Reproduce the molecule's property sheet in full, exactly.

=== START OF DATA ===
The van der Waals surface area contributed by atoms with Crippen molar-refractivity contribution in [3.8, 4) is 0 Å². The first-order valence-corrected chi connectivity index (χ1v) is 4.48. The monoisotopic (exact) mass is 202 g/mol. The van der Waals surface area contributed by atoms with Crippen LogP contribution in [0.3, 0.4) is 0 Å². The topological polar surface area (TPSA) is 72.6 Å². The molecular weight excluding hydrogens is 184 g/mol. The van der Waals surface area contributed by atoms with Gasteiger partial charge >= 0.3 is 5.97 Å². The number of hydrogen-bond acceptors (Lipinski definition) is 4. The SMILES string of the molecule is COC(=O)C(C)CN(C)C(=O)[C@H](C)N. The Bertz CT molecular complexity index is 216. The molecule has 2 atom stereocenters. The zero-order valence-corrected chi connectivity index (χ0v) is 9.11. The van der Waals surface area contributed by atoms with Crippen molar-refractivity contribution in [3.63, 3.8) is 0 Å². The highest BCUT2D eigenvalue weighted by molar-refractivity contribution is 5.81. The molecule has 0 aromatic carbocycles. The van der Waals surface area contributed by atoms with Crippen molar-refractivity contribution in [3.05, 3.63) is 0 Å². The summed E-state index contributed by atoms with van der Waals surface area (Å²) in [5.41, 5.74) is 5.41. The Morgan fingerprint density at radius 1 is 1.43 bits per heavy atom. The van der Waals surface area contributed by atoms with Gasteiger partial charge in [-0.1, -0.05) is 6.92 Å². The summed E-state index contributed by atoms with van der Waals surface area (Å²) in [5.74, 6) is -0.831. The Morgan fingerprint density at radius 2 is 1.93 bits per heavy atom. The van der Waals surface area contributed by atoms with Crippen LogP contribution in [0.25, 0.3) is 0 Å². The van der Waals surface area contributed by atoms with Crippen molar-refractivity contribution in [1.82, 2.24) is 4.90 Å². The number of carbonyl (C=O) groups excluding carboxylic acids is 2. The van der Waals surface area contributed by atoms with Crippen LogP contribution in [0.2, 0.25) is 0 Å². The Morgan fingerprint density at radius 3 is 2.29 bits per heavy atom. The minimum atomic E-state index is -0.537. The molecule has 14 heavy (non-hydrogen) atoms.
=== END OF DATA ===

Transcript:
The van der Waals surface area contributed by atoms with Crippen molar-refractivity contribution in [3.8, 4) is 0 Å². The first-order valence-corrected chi connectivity index (χ1v) is 4.48. The monoisotopic (exact) mass is 202 g/mol. The van der Waals surface area contributed by atoms with Crippen LogP contribution in [0.3, 0.4) is 0 Å². The topological polar surface area (TPSA) is 72.6 Å². The molecular weight excluding hydrogens is 184 g/mol. The van der Waals surface area contributed by atoms with Gasteiger partial charge >= 0.3 is 5.97 Å². The number of hydrogen-bond acceptors (Lipinski definition) is 4. The SMILES string of the molecule is COC(=O)C(C)CN(C)C(=O)[C@H](C)N. The Bertz CT molecular complexity index is 216. The molecule has 2 atom stereocenters. The zero-order valence-corrected chi connectivity index (χ0v) is 9.11. The van der Waals surface area contributed by atoms with Crippen molar-refractivity contribution in [3.63, 3.8) is 0 Å². The highest BCUT2D eigenvalue weighted by molar-refractivity contribution is 5.81. The molecule has 0 aromatic carbocycles. The van der Waals surface area contributed by atoms with Crippen molar-refractivity contribution in [3.05, 3.63) is 0 Å². The summed E-state index contributed by atoms with van der Waals surface area (Å²) in [5.41, 5.74) is 5.41. The Morgan fingerprint density at radius 1 is 1.43 bits per heavy atom. The van der Waals surface area contributed by atoms with Gasteiger partial charge in [-0.1, -0.05) is 6.92 Å². The summed E-state index contributed by atoms with van der Waals surface area (Å²) in [5.74, 6) is -0.831. The Morgan fingerprint density at radius 2 is 1.93 bits per heavy atom. The van der Waals surface area contributed by atoms with Crippen LogP contribution in [0.25, 0.3) is 0 Å². The van der Waals surface area contributed by atoms with Crippen molar-refractivity contribution in [1.82, 2.24) is 4.90 Å². The number of carbonyl (C=O) groups excluding carboxylic acids is 2. The van der Waals surface area contributed by atoms with Crippen LogP contribution in [0.2, 0.25) is 0 Å². The Morgan fingerprint density at radius 3 is 2.29 bits per heavy atom. The minimum atomic E-state index is -0.537. The molecule has 14 heavy (non-hydrogen) atoms.